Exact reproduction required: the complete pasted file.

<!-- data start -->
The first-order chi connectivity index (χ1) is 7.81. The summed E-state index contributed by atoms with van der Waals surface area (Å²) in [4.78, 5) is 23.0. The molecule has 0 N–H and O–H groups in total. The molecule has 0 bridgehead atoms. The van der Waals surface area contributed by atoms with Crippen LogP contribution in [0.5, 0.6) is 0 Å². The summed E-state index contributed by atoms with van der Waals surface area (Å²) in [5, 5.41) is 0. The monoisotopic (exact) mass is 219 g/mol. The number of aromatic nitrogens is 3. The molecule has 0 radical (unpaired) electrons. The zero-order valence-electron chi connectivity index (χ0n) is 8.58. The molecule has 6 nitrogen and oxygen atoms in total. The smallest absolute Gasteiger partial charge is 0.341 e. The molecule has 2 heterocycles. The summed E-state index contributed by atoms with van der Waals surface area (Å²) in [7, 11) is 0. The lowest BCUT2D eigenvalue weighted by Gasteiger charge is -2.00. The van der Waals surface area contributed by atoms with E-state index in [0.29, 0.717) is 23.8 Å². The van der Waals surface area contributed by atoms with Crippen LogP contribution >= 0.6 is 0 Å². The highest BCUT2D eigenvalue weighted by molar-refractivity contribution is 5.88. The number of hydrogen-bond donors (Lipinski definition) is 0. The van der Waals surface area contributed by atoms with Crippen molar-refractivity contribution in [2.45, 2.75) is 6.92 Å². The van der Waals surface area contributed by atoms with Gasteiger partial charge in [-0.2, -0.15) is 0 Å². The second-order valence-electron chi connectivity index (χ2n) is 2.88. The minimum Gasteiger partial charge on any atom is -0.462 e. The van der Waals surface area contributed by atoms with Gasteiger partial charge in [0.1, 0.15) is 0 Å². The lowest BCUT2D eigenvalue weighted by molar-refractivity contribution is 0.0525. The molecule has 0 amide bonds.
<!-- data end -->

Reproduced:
The first-order chi connectivity index (χ1) is 7.81. The summed E-state index contributed by atoms with van der Waals surface area (Å²) in [4.78, 5) is 23.0. The molecule has 0 N–H and O–H groups in total. The molecule has 0 bridgehead atoms. The van der Waals surface area contributed by atoms with Crippen LogP contribution in [0.5, 0.6) is 0 Å². The summed E-state index contributed by atoms with van der Waals surface area (Å²) in [5, 5.41) is 0. The monoisotopic (exact) mass is 219 g/mol. The number of aromatic nitrogens is 3. The molecule has 0 radical (unpaired) electrons. The zero-order valence-electron chi connectivity index (χ0n) is 8.58. The molecule has 6 nitrogen and oxygen atoms in total. The smallest absolute Gasteiger partial charge is 0.341 e. The molecule has 2 heterocycles. The summed E-state index contributed by atoms with van der Waals surface area (Å²) in [7, 11) is 0. The lowest BCUT2D eigenvalue weighted by Gasteiger charge is -2.00. The van der Waals surface area contributed by atoms with E-state index in [0.29, 0.717) is 23.8 Å². The van der Waals surface area contributed by atoms with Crippen LogP contribution >= 0.6 is 0 Å². The highest BCUT2D eigenvalue weighted by molar-refractivity contribution is 5.88. The number of hydrogen-bond donors (Lipinski definition) is 0. The van der Waals surface area contributed by atoms with Crippen molar-refractivity contribution in [2.45, 2.75) is 6.92 Å². The van der Waals surface area contributed by atoms with Gasteiger partial charge in [-0.2, -0.15) is 0 Å². The second-order valence-electron chi connectivity index (χ2n) is 2.88. The minimum Gasteiger partial charge on any atom is -0.462 e. The van der Waals surface area contributed by atoms with Gasteiger partial charge in [0.1, 0.15) is 0 Å². The lowest BCUT2D eigenvalue weighted by molar-refractivity contribution is 0.0525. The molecule has 0 amide bonds.